Most UK universities require at least a 2:1 undergraduate masters degree or the equivalent grade from a university outside the UK. The degree must be in a field that is directly relevant or that can demonstrate your understanding of chemistry as a graduate student to the level expected of your prospective supervisor.
If English is not your first language, you will be expected to meet the English language requirements of the university where you applied to prove your proficiency. This usually means obtaining formal English language qualifications such as an IELTS, which, for research programmes, typically requires a minimum test score of 6.5 as part of your application.
How much does a Chemistry PhD cost?
As a postgraduate researcher in the UK, you should expect annual tuition fees of around £4,500 per academic year. Part-time students should expect approximately half this fee at £2,250 per academic year.
For international students, including now-EU students, the annual tuition fee is considerably higher; for example, the School of Chemistry at the University of Birmingham sets international fees at £23,580/year, equating to over £70,500 assuming your PhD project takes three years to complete.
As with every PhD degree, potential students will need to consider additional costs such as living costs and any bench fees that may be expected from their respective project or graduate school. It’s a good idea to discuss these with your potential supervisors before starting your postgraduate degree.
Several funding opportunities are available for a Chemistry PhD research project. The opportunities include:
- Government funding eg. UKRI BBSRC, EPSRC, ESRC, GATEway for research degrees.
- Industry funding eg. AstraZeneca, BP, NC3D, (UK) DSTL (USA), assuming the topic of your PhD study aligns with their research interests.
- Independent funding eg. Grants or Specialist Institutes for research projects in Chemistry or other scientific fields supporting the PhD programme.
- Research charities eg. Cancer Research, MacMillan.
- University funding eg. Centre for Doctoral Training (CDT) funding in the form of scholarships/studentships which cover tuition fees and, in some cases, also provide a living allowance.
Thesis grants may also be available to assist with the costs of writing and presenting your thesis at an overseas conference or workshop. These can be awarded directly by institutions or even employers as part of a career development scheme.
What can you do with a PhD in Chemistry?
A PhD degree in Chemistry opens up a wide range of career opportunities, both within academia and industry.
Many graduates follow a career path of becoming postdoctoral researchers, then lecturers and possibly a professor of Chemistry too. Others may see their PhD projects linking with industry partners of the university, naturally leading to opportunities there. This may see graduates going on to work within the chemical engineering field, becoming materials scientists or working within environmental sciences.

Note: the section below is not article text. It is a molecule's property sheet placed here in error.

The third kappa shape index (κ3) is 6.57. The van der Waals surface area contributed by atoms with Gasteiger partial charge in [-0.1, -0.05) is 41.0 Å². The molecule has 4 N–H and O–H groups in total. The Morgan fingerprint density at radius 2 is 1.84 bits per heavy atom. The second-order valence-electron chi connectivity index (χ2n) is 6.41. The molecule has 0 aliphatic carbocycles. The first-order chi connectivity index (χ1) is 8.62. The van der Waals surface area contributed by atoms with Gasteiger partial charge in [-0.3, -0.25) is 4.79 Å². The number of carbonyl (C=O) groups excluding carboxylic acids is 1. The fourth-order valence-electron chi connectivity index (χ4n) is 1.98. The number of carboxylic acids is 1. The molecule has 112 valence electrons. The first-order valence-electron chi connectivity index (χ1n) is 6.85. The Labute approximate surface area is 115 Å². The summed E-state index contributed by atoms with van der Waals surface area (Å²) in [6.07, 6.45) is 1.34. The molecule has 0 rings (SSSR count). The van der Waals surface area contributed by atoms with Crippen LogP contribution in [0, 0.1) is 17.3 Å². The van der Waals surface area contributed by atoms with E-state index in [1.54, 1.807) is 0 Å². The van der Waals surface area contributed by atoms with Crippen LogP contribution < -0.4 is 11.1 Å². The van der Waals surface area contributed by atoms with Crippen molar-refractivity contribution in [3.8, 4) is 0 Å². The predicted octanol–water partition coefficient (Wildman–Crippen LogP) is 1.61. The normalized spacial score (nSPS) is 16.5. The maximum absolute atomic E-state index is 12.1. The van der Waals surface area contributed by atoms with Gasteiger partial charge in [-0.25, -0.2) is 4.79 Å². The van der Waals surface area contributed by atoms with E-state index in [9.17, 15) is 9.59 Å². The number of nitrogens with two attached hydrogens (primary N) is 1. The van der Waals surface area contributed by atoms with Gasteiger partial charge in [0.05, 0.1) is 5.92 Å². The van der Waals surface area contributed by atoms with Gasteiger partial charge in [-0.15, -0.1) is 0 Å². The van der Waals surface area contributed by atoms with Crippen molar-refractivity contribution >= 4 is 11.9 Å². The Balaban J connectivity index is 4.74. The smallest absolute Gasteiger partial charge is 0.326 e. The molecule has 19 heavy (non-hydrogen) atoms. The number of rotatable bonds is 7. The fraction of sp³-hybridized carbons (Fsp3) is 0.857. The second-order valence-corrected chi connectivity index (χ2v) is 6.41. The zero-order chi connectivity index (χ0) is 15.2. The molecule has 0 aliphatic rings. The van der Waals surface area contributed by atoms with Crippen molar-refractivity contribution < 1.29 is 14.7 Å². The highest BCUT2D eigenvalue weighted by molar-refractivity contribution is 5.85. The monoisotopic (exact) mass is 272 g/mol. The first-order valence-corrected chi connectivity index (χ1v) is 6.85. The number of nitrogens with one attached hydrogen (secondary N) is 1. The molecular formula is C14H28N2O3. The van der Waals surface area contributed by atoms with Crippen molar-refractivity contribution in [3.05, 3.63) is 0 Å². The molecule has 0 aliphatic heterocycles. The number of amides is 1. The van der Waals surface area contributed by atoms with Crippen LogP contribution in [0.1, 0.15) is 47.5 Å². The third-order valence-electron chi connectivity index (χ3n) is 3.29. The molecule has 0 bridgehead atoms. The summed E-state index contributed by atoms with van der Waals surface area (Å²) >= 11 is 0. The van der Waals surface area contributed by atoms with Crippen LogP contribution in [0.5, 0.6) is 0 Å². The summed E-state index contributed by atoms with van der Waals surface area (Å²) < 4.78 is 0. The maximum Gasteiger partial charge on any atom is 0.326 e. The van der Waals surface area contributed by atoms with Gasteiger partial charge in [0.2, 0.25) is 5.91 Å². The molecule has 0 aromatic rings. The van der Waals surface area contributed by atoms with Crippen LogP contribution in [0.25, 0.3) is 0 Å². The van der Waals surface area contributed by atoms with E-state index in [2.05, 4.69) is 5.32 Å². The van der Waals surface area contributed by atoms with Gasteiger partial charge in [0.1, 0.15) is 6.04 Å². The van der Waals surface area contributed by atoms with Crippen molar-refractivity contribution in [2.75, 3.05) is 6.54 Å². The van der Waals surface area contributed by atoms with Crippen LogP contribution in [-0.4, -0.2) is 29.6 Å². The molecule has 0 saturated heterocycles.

With this in mind, the most common career paths after a PhD in Chemistry are:
- University Lecturer
A university lecturer may teach and run courses but may also advise on undergraduate study or research, supervise students, and be involved in developing education programs.
- Post-Doctoral Research Fellowship
Most chemistry PhDs go on to secure a post-doctoral position within an institution such as a university, governmental department, research charity or a Commercial Research Organisation (CRO).
- Environmental Scientist
An Environmental Scientist conducts research to assess and control the impact of human activity on the environment.
- Patent Attorney
A patent attorney is often employed by organisations that develop new technology. They are responsible for drafting the application for patents to protect a client’s intellectual property rights, focusing on chemical compounds, pharmaceuticals and biotechnology products.
- Pharmaceutical Researcher
A research scientist could work in the pharmaceutical industry, looking at developing new pharmaceutical compounds. This can be a career path for PhD chemists who have a strong biochemistry background and a passion for drug discovery and want to take their career into this area.
- Cosmetic Chemist
The Personal Care industry employs over 500,000 people in the UK alone and is an expanding market in the UK and global economy. The ingredients used in these products are often chemical compounds with large molecular structure, which is why they are typically developed by a chemist or chemist-biologist.
- Process Engineer (Chemical Industry)
A Process Engineer works on designing chemical processes and equipment to increase efficiency and profitability for an organisation. The role requires extensive knowledge of chemical engineering practices, operating conditions, instrumentation and mathematical techniques.